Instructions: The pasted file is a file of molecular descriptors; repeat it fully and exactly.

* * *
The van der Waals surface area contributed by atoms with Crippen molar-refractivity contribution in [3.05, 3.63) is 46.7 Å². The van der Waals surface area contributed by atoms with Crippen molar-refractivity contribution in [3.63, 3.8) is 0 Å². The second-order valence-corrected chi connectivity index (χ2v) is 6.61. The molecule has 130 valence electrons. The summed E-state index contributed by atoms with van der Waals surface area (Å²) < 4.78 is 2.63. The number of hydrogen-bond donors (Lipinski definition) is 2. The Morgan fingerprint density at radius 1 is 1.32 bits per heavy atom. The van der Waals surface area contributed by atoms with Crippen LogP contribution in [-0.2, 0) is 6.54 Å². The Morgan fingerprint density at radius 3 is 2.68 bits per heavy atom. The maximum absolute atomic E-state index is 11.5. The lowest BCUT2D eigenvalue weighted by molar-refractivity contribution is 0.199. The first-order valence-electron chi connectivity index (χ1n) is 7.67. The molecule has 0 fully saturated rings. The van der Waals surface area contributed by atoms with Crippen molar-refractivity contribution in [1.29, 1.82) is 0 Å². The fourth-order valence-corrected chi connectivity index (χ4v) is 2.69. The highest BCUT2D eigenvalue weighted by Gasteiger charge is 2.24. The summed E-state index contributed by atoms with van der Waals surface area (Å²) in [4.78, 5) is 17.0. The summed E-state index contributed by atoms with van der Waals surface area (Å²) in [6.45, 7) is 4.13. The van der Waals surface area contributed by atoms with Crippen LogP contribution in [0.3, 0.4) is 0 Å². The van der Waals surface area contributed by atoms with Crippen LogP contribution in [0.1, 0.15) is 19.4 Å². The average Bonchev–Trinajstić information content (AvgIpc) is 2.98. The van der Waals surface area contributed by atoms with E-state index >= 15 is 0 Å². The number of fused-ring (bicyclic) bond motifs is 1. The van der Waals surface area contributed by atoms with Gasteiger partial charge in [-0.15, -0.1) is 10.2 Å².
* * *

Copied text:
The van der Waals surface area contributed by atoms with Crippen molar-refractivity contribution in [3.05, 3.63) is 46.7 Å². The van der Waals surface area contributed by atoms with Crippen molar-refractivity contribution in [3.63, 3.8) is 0 Å². The second-order valence-corrected chi connectivity index (χ2v) is 6.61. The molecule has 130 valence electrons. The summed E-state index contributed by atoms with van der Waals surface area (Å²) < 4.78 is 2.63. The number of hydrogen-bond donors (Lipinski definition) is 2. The Morgan fingerprint density at radius 1 is 1.32 bits per heavy atom. The van der Waals surface area contributed by atoms with Crippen LogP contribution in [-0.2, 0) is 6.54 Å². The Morgan fingerprint density at radius 3 is 2.68 bits per heavy atom. The maximum absolute atomic E-state index is 11.5. The lowest BCUT2D eigenvalue weighted by molar-refractivity contribution is 0.199. The first-order valence-electron chi connectivity index (χ1n) is 7.67. The molecule has 0 fully saturated rings. The van der Waals surface area contributed by atoms with Crippen molar-refractivity contribution in [1.29, 1.82) is 0 Å². The fourth-order valence-corrected chi connectivity index (χ4v) is 2.69. The highest BCUT2D eigenvalue weighted by Gasteiger charge is 2.24. The summed E-state index contributed by atoms with van der Waals surface area (Å²) in [4.78, 5) is 17.0. The summed E-state index contributed by atoms with van der Waals surface area (Å²) in [6.45, 7) is 4.13. The van der Waals surface area contributed by atoms with Crippen LogP contribution in [0.3, 0.4) is 0 Å². The van der Waals surface area contributed by atoms with Crippen LogP contribution in [0.1, 0.15) is 19.4 Å². The average Bonchev–Trinajstić information content (AvgIpc) is 2.98. The van der Waals surface area contributed by atoms with E-state index >= 15 is 0 Å². The number of fused-ring (bicyclic) bond motifs is 1. The van der Waals surface area contributed by atoms with Gasteiger partial charge in [-0.15, -0.1) is 10.2 Å².